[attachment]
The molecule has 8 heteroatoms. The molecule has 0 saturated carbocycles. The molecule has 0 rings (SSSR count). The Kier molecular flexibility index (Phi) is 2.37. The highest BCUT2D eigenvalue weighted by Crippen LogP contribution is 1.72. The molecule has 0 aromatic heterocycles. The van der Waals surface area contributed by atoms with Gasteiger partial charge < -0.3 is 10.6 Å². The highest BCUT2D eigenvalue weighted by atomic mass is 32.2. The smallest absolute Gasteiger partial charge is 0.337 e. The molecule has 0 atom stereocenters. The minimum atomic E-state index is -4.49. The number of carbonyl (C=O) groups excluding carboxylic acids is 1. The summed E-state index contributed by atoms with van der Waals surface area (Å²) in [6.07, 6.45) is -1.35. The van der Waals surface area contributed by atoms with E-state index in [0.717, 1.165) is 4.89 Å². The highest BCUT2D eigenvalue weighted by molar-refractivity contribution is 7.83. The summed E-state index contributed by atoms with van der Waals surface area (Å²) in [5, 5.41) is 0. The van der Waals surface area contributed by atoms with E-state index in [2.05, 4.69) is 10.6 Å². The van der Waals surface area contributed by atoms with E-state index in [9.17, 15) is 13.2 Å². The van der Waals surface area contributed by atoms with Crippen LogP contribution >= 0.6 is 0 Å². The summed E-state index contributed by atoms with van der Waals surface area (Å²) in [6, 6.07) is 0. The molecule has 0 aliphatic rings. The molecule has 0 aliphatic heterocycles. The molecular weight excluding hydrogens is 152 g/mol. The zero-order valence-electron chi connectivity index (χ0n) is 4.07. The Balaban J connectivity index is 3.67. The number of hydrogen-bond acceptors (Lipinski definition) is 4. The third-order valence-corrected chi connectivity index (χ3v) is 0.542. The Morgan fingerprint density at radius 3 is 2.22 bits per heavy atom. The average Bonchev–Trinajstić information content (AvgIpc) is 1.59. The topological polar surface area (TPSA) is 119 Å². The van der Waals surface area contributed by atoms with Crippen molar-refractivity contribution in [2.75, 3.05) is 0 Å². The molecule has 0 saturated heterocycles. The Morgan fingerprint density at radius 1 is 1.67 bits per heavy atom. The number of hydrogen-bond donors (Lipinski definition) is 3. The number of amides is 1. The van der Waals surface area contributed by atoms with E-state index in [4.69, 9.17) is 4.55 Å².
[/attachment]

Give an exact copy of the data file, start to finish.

The molecule has 8 heteroatoms. The molecule has 0 saturated carbocycles. The molecule has 0 rings (SSSR count). The Kier molecular flexibility index (Phi) is 2.37. The highest BCUT2D eigenvalue weighted by Crippen LogP contribution is 1.72. The molecule has 0 aromatic heterocycles. The van der Waals surface area contributed by atoms with Gasteiger partial charge < -0.3 is 10.6 Å². The highest BCUT2D eigenvalue weighted by atomic mass is 32.2. The smallest absolute Gasteiger partial charge is 0.337 e. The molecule has 0 atom stereocenters. The minimum atomic E-state index is -4.49. The number of carbonyl (C=O) groups excluding carboxylic acids is 1. The summed E-state index contributed by atoms with van der Waals surface area (Å²) in [6.07, 6.45) is -1.35. The van der Waals surface area contributed by atoms with E-state index in [0.717, 1.165) is 4.89 Å². The highest BCUT2D eigenvalue weighted by molar-refractivity contribution is 7.83. The summed E-state index contributed by atoms with van der Waals surface area (Å²) in [5, 5.41) is 0. The van der Waals surface area contributed by atoms with E-state index in [2.05, 4.69) is 10.6 Å². The van der Waals surface area contributed by atoms with E-state index in [9.17, 15) is 13.2 Å². The van der Waals surface area contributed by atoms with Crippen LogP contribution >= 0.6 is 0 Å². The summed E-state index contributed by atoms with van der Waals surface area (Å²) in [6, 6.07) is 0. The molecule has 0 aliphatic rings. The molecule has 0 aliphatic heterocycles. The molecular weight excluding hydrogens is 152 g/mol. The zero-order valence-electron chi connectivity index (χ0n) is 4.07. The Balaban J connectivity index is 3.67. The number of hydrogen-bond acceptors (Lipinski definition) is 4. The third-order valence-corrected chi connectivity index (χ3v) is 0.542. The Morgan fingerprint density at radius 3 is 2.22 bits per heavy atom. The average Bonchev–Trinajstić information content (AvgIpc) is 1.59. The topological polar surface area (TPSA) is 119 Å². The van der Waals surface area contributed by atoms with Crippen molar-refractivity contribution in [2.75, 3.05) is 0 Å². The molecule has 0 saturated heterocycles. The Morgan fingerprint density at radius 1 is 1.67 bits per heavy atom. The number of hydrogen-bond donors (Lipinski definition) is 3. The number of amides is 1. The van der Waals surface area contributed by atoms with E-state index in [4.69, 9.17) is 4.55 Å².